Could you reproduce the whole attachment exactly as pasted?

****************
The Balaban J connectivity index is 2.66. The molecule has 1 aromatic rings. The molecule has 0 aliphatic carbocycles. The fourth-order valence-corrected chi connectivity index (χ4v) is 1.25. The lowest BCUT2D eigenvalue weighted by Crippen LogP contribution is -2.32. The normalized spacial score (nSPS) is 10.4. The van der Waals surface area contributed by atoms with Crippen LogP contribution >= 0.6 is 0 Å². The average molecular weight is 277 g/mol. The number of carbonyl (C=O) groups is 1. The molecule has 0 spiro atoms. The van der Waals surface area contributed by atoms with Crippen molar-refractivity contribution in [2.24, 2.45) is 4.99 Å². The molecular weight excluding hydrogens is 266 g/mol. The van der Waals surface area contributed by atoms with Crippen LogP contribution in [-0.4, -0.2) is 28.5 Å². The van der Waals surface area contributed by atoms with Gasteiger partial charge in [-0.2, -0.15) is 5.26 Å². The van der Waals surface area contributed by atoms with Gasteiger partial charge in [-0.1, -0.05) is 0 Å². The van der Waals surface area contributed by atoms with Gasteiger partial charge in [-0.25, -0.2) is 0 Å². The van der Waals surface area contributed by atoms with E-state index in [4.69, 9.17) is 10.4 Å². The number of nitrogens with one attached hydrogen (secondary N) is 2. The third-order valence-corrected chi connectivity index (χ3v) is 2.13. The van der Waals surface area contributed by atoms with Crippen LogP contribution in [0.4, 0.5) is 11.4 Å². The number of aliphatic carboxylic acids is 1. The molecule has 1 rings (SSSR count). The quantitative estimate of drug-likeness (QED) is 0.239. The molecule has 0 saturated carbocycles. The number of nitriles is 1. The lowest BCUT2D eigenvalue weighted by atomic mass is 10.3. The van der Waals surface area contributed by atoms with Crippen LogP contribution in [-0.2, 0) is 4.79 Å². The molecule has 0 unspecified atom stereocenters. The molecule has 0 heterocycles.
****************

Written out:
The Balaban J connectivity index is 2.66. The molecule has 1 aromatic rings. The molecule has 0 aliphatic carbocycles. The fourth-order valence-corrected chi connectivity index (χ4v) is 1.25. The lowest BCUT2D eigenvalue weighted by Crippen LogP contribution is -2.32. The normalized spacial score (nSPS) is 10.4. The van der Waals surface area contributed by atoms with Crippen LogP contribution >= 0.6 is 0 Å². The average molecular weight is 277 g/mol. The number of carbonyl (C=O) groups is 1. The molecule has 0 spiro atoms. The van der Waals surface area contributed by atoms with Crippen molar-refractivity contribution in [2.24, 2.45) is 4.99 Å². The molecular weight excluding hydrogens is 266 g/mol. The van der Waals surface area contributed by atoms with Crippen LogP contribution in [-0.4, -0.2) is 28.5 Å². The van der Waals surface area contributed by atoms with Gasteiger partial charge in [-0.2, -0.15) is 5.26 Å². The van der Waals surface area contributed by atoms with Gasteiger partial charge in [-0.1, -0.05) is 0 Å². The van der Waals surface area contributed by atoms with Gasteiger partial charge in [-0.25, -0.2) is 0 Å². The van der Waals surface area contributed by atoms with E-state index in [4.69, 9.17) is 10.4 Å². The number of nitrogens with one attached hydrogen (secondary N) is 2. The third-order valence-corrected chi connectivity index (χ3v) is 2.13. The van der Waals surface area contributed by atoms with Crippen LogP contribution in [0.4, 0.5) is 11.4 Å². The number of aliphatic carboxylic acids is 1. The molecule has 1 rings (SSSR count). The quantitative estimate of drug-likeness (QED) is 0.239. The molecule has 0 saturated carbocycles. The number of nitriles is 1. The lowest BCUT2D eigenvalue weighted by atomic mass is 10.3. The van der Waals surface area contributed by atoms with Crippen LogP contribution in [-0.2, 0) is 4.79 Å². The molecule has 0 unspecified atom stereocenters. The molecule has 0 heterocycles.